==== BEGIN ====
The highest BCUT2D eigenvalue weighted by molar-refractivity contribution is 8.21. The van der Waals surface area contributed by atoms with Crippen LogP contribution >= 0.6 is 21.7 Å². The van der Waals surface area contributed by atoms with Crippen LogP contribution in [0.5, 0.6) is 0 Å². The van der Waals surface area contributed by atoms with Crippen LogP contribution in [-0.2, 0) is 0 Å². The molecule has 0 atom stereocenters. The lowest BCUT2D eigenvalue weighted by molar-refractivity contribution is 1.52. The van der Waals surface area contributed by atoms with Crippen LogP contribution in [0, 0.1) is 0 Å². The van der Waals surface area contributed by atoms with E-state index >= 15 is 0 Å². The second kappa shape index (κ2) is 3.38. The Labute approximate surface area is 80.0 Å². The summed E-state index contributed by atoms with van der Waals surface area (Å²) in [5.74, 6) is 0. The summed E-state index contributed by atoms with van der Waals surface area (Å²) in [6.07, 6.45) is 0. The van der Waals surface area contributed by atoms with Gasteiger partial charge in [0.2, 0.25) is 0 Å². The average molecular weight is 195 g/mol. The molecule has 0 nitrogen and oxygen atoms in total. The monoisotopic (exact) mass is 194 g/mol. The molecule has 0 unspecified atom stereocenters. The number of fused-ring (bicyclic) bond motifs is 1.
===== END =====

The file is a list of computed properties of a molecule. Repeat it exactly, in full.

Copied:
The highest BCUT2D eigenvalue weighted by molar-refractivity contribution is 8.21. The van der Waals surface area contributed by atoms with Crippen LogP contribution >= 0.6 is 21.7 Å². The van der Waals surface area contributed by atoms with Crippen LogP contribution in [0.5, 0.6) is 0 Å². The van der Waals surface area contributed by atoms with Crippen LogP contribution in [-0.2, 0) is 0 Å². The molecule has 0 atom stereocenters. The lowest BCUT2D eigenvalue weighted by molar-refractivity contribution is 1.52. The van der Waals surface area contributed by atoms with Crippen LogP contribution in [0, 0.1) is 0 Å². The van der Waals surface area contributed by atoms with E-state index >= 15 is 0 Å². The second kappa shape index (κ2) is 3.38. The Labute approximate surface area is 80.0 Å². The summed E-state index contributed by atoms with van der Waals surface area (Å²) in [5.74, 6) is 0. The summed E-state index contributed by atoms with van der Waals surface area (Å²) in [6.07, 6.45) is 0. The van der Waals surface area contributed by atoms with Gasteiger partial charge in [0.2, 0.25) is 0 Å². The average molecular weight is 195 g/mol. The molecule has 0 nitrogen and oxygen atoms in total. The monoisotopic (exact) mass is 194 g/mol. The molecule has 0 unspecified atom stereocenters. The number of fused-ring (bicyclic) bond motifs is 1.